First World War


The Museum of Croydon’s centenary commemorations: First World War hospitals and Wallacefield

Posted on July 11th, by Emily Lansell in History. No Comments

How Croydon’s volunteers did their bit for the borough’s war effort

Within the collections at the Museum of Croydon there is a wonderful set of postcards depicting hospitals set up for injured soldiers and sailors in the First World War.

The postcards show the six borough schools which were designated as hospitals during the war, which included Davidson, Ecclesbourne, Ingram and Stanford Road schools, as well … Read More »



Croydon and chemical warfare in the First World War

Posted on May 16th, by Samuel Ali in History. No Comments

How the most brutal of weapons touched the lives of Croydon men

The Croydon roll of honour from the First World War identifies thirty-five cases of gas poisoning amongst Croydon men, with twenty-two direct fatalities, as a result of the gas warfare that was waged by the European belligerents and, later, the United States. Gas, used as a large-scale weapon for the first time, killed considerably less … Read More »



In the hills of Palestine: echoes from the First World War

Posted on April 19th, by Samuel Ali in History. No Comments

One hundred years on, battles from Croydon’s past overshadow Palestine’s future

Having captured Gaza, Beersheba and Jerusalem in 1917, by the spring of 1918 British forces fighting in the First World War Sinai & Palestine campaign had occupied southern Palestine and were ready to push up towards the Ottoman provinces of Syria, Lebanon and, also, into what is present-day Jordan. Amongst the West Indians, Indians, Jews, Arabs, … Read More »



Croydon’s wartime Canadian links: the Halifax explosion, December 1917

Posted on January 10th, by Sean Creighton in History. No Comments

Finding out about Croydon’s First World War connections to the Canadian army

On 6th December 1917, a massive explosion in the harbour at Halifax, Nova Scotia, devastated the town, killed nearly 2,000 people and injured nearly 9,000 more. Whether former Croydonians were among them is not known, because so many of those killed could not be identified.

Despite the support of the Canadians for Britain on … Read More »



Croydon and WWI’s Sinai & Palestine Campaign

Posted on December 6th, by Samuel Ali in History. No Comments

A century on from events in the Levant that changed the world, we should remember the role played by Croydonians

Alan Tegetmeier, London Regiment, worked as a secretary before the war. He was killed on 8th December 1917, outside Jerusalem. He was 26 years-old. Photo owned by Museum of Croydon, used with permission.

Frederick Warren of Thornton Heath fell fighting in the hills outside Jerusalem on 21st December 1917. Before … Read More »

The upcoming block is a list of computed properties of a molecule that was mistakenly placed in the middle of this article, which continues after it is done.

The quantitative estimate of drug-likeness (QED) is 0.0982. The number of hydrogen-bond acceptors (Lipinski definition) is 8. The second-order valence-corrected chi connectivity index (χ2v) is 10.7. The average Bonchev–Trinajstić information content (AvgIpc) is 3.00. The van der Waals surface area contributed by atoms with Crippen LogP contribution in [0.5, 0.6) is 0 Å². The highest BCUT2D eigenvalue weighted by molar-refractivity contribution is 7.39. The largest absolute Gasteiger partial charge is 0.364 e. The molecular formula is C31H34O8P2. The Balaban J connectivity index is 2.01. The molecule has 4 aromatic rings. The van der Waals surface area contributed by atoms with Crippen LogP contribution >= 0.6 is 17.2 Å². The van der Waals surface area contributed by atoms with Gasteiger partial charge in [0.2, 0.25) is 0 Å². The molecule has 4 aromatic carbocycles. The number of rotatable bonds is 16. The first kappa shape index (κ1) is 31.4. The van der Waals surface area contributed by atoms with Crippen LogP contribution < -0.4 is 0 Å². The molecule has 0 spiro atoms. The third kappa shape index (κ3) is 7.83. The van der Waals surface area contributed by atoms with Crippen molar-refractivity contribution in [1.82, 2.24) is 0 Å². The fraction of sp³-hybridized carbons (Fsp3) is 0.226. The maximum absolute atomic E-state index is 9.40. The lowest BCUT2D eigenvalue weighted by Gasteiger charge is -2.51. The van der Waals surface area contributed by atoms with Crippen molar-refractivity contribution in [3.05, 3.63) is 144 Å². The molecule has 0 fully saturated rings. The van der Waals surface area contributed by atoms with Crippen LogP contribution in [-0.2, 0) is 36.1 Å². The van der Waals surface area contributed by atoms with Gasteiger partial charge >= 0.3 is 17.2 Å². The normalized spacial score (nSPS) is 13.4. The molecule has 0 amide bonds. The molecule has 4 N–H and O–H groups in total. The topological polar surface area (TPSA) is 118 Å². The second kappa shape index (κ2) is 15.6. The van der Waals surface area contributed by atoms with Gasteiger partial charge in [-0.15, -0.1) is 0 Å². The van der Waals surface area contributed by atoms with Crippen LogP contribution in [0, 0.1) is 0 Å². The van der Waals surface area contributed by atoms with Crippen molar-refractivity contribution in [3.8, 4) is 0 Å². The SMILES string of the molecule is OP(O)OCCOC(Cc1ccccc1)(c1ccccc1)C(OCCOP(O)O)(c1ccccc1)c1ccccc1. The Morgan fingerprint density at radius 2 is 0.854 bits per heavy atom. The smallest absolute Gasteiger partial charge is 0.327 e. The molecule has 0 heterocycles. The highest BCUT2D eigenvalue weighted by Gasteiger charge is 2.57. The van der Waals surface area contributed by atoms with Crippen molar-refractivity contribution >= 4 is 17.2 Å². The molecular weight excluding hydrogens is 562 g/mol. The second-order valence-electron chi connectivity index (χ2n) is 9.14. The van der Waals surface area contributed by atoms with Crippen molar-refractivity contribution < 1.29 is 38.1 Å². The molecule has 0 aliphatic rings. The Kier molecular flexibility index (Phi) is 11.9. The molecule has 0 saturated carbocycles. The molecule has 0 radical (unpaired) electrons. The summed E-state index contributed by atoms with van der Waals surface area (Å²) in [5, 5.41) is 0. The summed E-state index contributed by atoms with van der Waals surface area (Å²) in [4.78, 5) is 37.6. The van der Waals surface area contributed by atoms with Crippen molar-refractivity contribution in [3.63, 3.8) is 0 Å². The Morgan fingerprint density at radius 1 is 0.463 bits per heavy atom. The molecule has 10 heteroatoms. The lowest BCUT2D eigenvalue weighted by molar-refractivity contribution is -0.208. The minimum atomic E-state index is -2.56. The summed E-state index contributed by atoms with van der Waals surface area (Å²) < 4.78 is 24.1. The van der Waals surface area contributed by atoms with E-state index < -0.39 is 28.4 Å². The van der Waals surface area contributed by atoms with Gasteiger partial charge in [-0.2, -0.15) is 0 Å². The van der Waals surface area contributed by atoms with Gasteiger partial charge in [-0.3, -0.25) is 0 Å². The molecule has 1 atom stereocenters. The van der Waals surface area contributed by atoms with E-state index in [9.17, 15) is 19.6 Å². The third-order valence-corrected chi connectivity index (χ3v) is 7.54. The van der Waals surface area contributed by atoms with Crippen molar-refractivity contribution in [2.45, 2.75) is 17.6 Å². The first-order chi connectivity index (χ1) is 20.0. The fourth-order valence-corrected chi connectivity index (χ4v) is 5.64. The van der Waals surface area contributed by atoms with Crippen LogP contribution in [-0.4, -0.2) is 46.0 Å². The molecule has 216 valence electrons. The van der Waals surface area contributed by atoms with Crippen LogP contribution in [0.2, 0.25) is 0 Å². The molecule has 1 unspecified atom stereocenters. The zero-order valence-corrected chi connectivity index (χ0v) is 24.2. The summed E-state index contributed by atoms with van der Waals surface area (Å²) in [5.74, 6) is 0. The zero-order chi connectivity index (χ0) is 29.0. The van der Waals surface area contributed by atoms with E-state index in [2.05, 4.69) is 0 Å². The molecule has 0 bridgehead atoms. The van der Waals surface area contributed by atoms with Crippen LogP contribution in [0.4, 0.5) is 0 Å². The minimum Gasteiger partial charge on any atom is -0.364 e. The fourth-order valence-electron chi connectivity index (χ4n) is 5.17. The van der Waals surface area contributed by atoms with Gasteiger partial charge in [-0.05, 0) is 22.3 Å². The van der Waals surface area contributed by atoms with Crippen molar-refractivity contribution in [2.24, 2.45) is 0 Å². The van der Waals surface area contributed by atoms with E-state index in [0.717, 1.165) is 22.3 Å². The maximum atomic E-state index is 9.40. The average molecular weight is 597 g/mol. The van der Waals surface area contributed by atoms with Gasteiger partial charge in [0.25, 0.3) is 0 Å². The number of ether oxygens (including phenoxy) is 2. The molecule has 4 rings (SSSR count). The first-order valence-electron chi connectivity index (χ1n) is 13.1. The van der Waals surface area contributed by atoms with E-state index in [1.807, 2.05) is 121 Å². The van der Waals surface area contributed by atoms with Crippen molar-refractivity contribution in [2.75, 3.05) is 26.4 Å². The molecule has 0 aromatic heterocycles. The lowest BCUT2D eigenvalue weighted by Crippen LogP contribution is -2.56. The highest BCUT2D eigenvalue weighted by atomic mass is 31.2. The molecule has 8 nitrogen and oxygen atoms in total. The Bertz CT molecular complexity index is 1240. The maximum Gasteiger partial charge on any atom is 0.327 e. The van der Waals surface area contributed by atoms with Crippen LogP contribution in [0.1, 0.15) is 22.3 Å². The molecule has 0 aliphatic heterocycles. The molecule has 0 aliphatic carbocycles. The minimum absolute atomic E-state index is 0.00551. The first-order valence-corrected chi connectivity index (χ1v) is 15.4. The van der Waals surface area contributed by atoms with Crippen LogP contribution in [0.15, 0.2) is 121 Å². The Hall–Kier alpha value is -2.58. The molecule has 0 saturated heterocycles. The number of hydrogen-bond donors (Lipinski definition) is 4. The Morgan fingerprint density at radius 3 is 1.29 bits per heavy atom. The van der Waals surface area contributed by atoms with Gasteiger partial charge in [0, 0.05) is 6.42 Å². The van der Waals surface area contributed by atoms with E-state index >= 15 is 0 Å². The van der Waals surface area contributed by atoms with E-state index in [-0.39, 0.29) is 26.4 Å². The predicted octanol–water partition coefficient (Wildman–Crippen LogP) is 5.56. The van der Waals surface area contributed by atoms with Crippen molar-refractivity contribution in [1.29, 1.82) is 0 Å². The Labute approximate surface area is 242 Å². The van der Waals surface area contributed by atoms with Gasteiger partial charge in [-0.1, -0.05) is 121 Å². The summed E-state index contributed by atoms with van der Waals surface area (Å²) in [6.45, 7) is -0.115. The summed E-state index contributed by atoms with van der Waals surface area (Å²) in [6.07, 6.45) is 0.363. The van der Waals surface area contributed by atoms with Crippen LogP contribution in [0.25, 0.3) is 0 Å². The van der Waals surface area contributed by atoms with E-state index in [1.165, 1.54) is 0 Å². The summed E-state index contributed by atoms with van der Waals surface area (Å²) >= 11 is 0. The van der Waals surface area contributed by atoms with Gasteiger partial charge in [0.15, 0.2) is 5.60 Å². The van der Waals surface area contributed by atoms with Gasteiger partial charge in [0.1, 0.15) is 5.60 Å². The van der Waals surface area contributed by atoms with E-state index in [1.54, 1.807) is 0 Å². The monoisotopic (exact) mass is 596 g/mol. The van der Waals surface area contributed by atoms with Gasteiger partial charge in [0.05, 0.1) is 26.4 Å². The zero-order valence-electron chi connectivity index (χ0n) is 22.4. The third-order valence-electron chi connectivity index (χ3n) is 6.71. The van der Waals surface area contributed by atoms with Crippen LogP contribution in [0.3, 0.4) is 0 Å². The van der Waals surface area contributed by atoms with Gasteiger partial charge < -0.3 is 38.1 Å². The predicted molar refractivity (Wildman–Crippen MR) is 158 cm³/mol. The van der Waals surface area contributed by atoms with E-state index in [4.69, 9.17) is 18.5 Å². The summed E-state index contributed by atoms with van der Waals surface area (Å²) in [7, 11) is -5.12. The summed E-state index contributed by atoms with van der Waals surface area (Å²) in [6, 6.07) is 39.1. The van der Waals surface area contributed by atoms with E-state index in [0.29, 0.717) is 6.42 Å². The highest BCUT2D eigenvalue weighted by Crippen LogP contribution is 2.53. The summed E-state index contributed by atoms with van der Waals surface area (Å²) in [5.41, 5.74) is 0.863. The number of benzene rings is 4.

Heritage Lottery Fund grant unveils secrets of Croydon’s wartime history

Posted on September 25th, by Ian Walker in Culture. 1 Comment

The wartime exploits of Croydon-London airport led to the birth of the aviation industry

Just over one hundred years ago, an airfield was built on the edge of Croydon to defend against German Zeppelin raids during World War One. The Historic Croydon Airport Trust (HCAT) has received a £9200 National Lottery grant from the Heritage Lottery Fund (HLF) to explore that ‘war in the air’ … Read More »



Looking back on wartime Croydon in 1917

Posted on January 25th, by Sean Creighton in History. No Comments

How did the First World War impact on daily life in Croydon?

We are now into the third full year of the remembrance of the Great War. Croydon’s estimated population in June 1917 was 186,917, an increase from 169,551 since 1911. Whatever the difficulties experienced during wartime, the council continued its work as is shown in the Annual Report of the Medical Officer of Health for 1917. … Read More »



Croydon joins the City of London Livery Education Link

Posted on November 2nd, by Rufus Jones in Culture. 1 Comment

Rufus Jones on representing his Croydon school in a London-wide art project to commemorate the First World War

At the school office, I was greeted by a very enthusiastic looking teacher. I was rather nervous at the time due to being summoned to reception for a reason unbeknownst to me. I sat down next to a few familiar faces as the teacher walked in. His first words … Read More »



Remembering 1916, and grandad: life on the western front

Posted on April 8th, by Robert Ward in History. 5 comments

Robert Ward felt something down the generations when he visited the ‘Remembering 1916′ exhibition

I hadn’t thought of grandad for a while. What brought him back to my thoughts was a visit to the ‘Remembering 1916 – Life on the Western Front‘ exhibition at the Whitgift Exhibition Centre.

Grandad died when I was four years old, more than sixty years ago. He was just past … Read More »



A Croydonian on the Western Front

Posted on October 9th, by Papa Delta in History. 3 comments

The story of a Croydonian’s experiences in the ‘war to end all wars’, told by his grandson

My grandfather, Leonard Fuller, was born in Croydon in 1896. He lived at 109 Queens Road, until the family emigrated in 1910 to Winnipeg. On 30th August 1915, at the age of 19, he volunteered to join the Canadian Expeditionary Force in Winnipeg. He was recruited as a … Read More »